Despite what people think, the end state of knowledge management is already here. All future things are uncertain and that is not going to change no matter how much information, or how many artifacts, you have at hand. Entropy dictates that the problems of uncertainty multiply with the increase of information or artifacts.

The End is Here

In the past week we've seen analysis-based coverage on where document management went wrong, by Joe Shepley, and an enterprise-search proof of life claim by Miles Kehoe. Both make valid points, but are more evocative of a greater truth for both capabilities.

Shepley's instinct is right in direction, but we diverge slightly at the final synthesized perspective. I don't believe document management went wrong by itself -- I indict the entire raison d'etre of knowledge management. The end of knowledge management (and document management with it) is already here.

Since their inception, people have conceived of knowledge and document management as ends to achieve where everything important (in either document or factoid form) is known at the immediate moment needed and placed in the hands of the seeker. The idea is flawed at its root and will leave practitioners in these fields forever flummoxed.

Much like the problems these intertwined disciplines are trying to address, an unending set of dynamics are at play which make the aims of each intractable. The most easily understood of these is this: enterprise search lacks the basic conditions to perform like Internet search.

The Holy Grail is a Myth

Enterprise search, which is supposed to bring mass accessibility to the content stored and organized by the organizational learning systems, cannot ever perform like Internet search (at least not using any of the current models for indexing and relevance). Both knowledge management and document management are doomed to fall short of expectations when you realize that enterprise search tools will never perform like Google's internet search.

Ask anyone who has a history managing an intranet why their internal search functionality is not as good as Google and you'll see them wince. The playing field is just not fair (if you doubt me, ask yourself why Google appliances don't dominate the internal search marketplace to the point of monopoly). Google's algorithms depend on contextual assumptions that only apply in the Internet -- enormous scale, voluntary cross linking and referencing, and an entire industry devoted to indexing, scraping, tagging and SEO. Since none of these are present inside the walled gardens of internal content stores, the best technology for finding relevant content just doesn't apply here (at least not as people envision it).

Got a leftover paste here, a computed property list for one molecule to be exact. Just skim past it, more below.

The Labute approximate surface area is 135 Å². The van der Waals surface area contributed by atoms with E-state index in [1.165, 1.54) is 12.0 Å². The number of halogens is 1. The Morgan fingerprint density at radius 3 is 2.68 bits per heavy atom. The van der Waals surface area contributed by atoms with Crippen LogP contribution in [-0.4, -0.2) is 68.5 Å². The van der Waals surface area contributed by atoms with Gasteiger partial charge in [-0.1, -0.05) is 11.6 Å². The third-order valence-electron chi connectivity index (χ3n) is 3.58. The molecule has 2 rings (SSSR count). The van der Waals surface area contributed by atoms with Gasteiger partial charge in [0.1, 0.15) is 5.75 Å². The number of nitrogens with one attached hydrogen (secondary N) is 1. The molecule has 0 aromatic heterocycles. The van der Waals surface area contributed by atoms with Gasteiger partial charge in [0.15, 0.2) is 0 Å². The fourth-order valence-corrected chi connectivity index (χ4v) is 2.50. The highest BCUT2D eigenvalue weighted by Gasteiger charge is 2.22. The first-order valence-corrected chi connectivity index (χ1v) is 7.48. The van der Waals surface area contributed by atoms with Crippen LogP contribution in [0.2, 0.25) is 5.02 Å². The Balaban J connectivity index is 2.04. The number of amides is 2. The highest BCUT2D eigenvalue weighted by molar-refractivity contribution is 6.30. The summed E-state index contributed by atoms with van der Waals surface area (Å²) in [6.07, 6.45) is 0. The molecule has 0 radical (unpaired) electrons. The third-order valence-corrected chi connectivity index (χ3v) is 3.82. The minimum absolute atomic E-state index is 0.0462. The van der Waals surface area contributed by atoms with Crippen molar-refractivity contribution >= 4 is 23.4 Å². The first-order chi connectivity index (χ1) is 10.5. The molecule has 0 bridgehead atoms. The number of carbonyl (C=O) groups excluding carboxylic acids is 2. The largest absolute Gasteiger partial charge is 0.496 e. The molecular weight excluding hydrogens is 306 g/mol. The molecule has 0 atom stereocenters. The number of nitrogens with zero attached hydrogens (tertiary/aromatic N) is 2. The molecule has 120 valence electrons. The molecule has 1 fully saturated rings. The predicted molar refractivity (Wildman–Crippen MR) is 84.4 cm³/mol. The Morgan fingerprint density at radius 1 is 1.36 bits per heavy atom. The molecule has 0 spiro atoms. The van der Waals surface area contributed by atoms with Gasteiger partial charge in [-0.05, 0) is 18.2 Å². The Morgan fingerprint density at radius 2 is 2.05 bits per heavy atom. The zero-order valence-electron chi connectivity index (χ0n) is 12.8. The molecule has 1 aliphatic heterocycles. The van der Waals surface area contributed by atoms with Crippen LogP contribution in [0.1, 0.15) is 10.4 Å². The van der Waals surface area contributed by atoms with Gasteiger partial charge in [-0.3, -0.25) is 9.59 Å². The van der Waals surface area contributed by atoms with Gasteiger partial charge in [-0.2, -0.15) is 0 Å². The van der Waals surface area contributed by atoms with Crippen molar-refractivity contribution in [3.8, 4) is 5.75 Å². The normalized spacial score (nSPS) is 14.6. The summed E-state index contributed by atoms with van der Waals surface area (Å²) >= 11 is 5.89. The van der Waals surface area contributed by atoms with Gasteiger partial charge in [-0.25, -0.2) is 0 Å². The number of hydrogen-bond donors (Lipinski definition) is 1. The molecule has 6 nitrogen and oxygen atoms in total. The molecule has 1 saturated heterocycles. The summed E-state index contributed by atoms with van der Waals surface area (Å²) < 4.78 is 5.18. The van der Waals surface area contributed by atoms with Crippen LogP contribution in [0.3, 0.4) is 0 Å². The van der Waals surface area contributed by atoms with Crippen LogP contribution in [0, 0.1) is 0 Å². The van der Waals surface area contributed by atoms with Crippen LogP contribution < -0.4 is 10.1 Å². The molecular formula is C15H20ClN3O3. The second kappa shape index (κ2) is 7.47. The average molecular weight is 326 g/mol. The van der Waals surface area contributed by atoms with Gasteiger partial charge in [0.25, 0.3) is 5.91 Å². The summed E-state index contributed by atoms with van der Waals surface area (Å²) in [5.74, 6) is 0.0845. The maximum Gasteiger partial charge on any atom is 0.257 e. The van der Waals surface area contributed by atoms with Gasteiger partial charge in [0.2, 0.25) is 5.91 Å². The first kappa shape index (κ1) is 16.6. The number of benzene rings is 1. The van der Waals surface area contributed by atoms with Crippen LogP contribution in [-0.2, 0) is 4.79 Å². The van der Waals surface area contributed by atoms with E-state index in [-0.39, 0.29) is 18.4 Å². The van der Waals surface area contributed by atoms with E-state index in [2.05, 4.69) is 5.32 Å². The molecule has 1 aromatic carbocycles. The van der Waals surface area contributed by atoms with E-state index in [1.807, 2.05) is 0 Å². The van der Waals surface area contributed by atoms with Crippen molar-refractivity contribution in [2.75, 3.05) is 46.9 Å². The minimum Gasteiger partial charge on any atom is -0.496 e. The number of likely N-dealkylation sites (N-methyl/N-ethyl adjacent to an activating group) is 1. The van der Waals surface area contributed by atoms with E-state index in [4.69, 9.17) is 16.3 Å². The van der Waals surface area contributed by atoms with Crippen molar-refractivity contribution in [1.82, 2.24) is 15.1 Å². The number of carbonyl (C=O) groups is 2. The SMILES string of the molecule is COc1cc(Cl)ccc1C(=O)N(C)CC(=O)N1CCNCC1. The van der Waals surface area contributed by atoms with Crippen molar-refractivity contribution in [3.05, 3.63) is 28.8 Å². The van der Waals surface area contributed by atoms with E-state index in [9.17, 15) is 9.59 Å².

Aside from the prime technical/contextual constraints, there are basic limitations of humans living in an indeterminate universe. Heraclitus, a pre-Socratic philosopher from Ancient Greece, said "no man steps in the same river twice, for it is not the same river and he is not the same man." The same axiom can be applied to enterprises. Employees everywhere call out for a single version of the truth without realizing there is no such thing -- truth is contextual. The constraints of dogma would be suffocating if they ever succeeded in finding it.

From Tragicomedy to a New Beginning

My personal favorite dynamic that stifles knowledge management's efforts is that despite the increasing calls for it, precious few would ever use it. Look at the way most people in enterprises arc in their approaches over their career. In the first half, most people are predisposed to rebuild the wheels built by others. This isn't due to a lack of information, but by a lack of understanding that they stand on the shoulders of those who came before them.

The hard truth is this: even if you could build it, most of them would not come. Because sophisticated organizational understanding (i.e., culture) is manufactured via time, collective experience and repetition which cannot be delivered singularly via the online channel (and if it could, wouldn't that mean that the AI singularity had arrived?).

So what is a well intentioned organizational efficiency crusader to do in the face of such obstacles?

Reset your goalposts. Rather than seeking certainty via masses of information and artifacts, look to deliver a refined perspective and insight. Taking a page out of the DevOps and manufacturing playbooks, start by applying “hard to game” metrics to your efforts like “mean time to insight” (MTTI). I’m not sure how to measure this one, but it doesn't surprise me that several people have tried before and documented their efforts somewhere.